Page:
As noted in our release, we have adjusted our assumptions on capital expenditures and free cash flow for the year. Based on the uncertain progress of the recovery, we have lowered our initial capital expenditure guidance by $25 million to reflect changes to the timing of projects and productivity improvements, yielding incremental capacity. As such, we are now projecting capital expenditures to be approximately $100 million to $125 million, which compares to our earlier guidance of $125 million to $150 million.

Looking at free cash flow, we have adjusted our guidance to now assume free cash flow to approximately $225 million to $275 million to reflect the unfavorable foreign exchange impact on working capital items and the reduction in capital expenditures. This reduction in cash flow primarily results from the translation of working capital items, particularly inventory and accounts receivable at higher foreign exchange rates, resulting in higher U.S. dollar amounts shown on our balance sheet. And when the financial organization takes the higher inventory and compares it to the prior year, it appears as a use of cash. But from real cash dollars, essentially, we've stated higher inventories at the end of this period. The underlying business fundamentals have not changed.

And to reiterate our press release, our earnings guidance excludes the payment of the W.R. Grace settlement, as the timing of this settlement continues to be unknown. However, the proceedings continue to move ahead and are currently in process in the District Court of Delaware. The latest update is that oral arguments were heard before the District Court on June 28 and June 29 and the court took matters under advisement and did not render a decision at the hearings.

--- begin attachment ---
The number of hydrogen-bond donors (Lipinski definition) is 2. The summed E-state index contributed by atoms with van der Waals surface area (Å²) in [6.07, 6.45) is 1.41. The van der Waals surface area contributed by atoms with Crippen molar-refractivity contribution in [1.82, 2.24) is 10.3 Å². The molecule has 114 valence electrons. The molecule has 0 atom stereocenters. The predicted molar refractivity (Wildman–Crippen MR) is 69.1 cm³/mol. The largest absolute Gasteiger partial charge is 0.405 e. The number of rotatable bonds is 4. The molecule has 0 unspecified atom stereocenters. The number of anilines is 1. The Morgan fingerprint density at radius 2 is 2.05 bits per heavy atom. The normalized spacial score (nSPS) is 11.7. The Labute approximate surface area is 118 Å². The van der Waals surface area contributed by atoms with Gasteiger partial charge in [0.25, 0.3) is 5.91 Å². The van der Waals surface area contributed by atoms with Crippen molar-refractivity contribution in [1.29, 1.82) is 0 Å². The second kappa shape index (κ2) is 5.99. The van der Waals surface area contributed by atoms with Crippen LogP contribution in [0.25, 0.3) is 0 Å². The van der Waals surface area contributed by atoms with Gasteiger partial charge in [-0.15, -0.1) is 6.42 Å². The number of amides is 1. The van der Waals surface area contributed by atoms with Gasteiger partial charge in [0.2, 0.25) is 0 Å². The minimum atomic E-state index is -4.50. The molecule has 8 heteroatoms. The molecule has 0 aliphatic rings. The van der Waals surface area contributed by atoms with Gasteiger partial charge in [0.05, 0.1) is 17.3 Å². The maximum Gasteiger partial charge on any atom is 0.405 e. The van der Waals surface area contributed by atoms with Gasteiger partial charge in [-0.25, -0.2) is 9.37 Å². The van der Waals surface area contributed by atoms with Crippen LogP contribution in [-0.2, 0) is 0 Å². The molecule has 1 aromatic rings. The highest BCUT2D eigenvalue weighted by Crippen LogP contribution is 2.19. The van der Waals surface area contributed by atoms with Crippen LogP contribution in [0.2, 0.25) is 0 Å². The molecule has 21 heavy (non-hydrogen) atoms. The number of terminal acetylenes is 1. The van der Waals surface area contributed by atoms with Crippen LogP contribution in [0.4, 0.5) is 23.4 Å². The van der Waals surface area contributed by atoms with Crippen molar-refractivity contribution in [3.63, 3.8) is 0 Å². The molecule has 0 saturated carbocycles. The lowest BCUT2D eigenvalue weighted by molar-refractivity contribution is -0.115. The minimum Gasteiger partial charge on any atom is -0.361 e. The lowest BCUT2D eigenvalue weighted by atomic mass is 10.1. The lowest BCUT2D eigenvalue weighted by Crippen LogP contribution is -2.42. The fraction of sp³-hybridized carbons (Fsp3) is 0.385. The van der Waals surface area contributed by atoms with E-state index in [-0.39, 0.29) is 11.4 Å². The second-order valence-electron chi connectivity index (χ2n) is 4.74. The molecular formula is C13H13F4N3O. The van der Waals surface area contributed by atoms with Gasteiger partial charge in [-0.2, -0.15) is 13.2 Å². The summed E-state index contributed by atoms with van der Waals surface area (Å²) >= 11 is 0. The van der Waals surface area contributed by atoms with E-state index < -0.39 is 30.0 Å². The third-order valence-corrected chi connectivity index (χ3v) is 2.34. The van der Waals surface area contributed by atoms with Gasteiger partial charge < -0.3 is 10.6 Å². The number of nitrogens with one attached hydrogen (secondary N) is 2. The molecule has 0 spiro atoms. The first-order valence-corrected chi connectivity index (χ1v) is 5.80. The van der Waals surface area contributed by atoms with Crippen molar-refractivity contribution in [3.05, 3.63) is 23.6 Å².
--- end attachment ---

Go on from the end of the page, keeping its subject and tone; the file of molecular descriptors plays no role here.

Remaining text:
Additionally, our earnings guidance excludes any operating gains or losses due to currency fluctuations in Venezuela or any transaction cost directly related to the proposed Diversey acquisition, which I will speak to following Dave's more detailed discussion of second quarter items.

And now I will turn the call over to Dave Kelsey to review details of our financial performance and our liquidity position. Dave?

David Kelsey

Thank you, Bill. As Bill has covered, foreign currency was a big factor in our second quarter results. In addition to providing some additional detail on this impact of foreign currency, I will also address details of our operating expenses, operating income, key balance sheet statistics, free cash flow and liquidity items. Then I'll turn the call back to Bill.

Since we are a U.S. bona fide company, we translate our foreign currency denominated financial results into U.S. dollars. With the changes in the value of foreign currencies relative to U.S. dollar translating our results from foreign currency into dollars may result in favorable or unfavorable impacts. Clearly, so far this year, with the weakness of the dollar, we've seen predominantly favorable currency translation.

In the second quarter, compared to the same period last year, not only the euro strengthened against the dollar, but also other currencies such as the Australian dollar and the Brazilian real recorded double-digit increases in value against the U.S. dollar. Around 55% of our sales occur outside the U.S. with approximately 20% of sales denominated in euros. The appreciation of the euro and these other currencies during the second quarter resulted in $64 million favorable impact on our sales and had a significant impact on our operating profit and free cash flow results.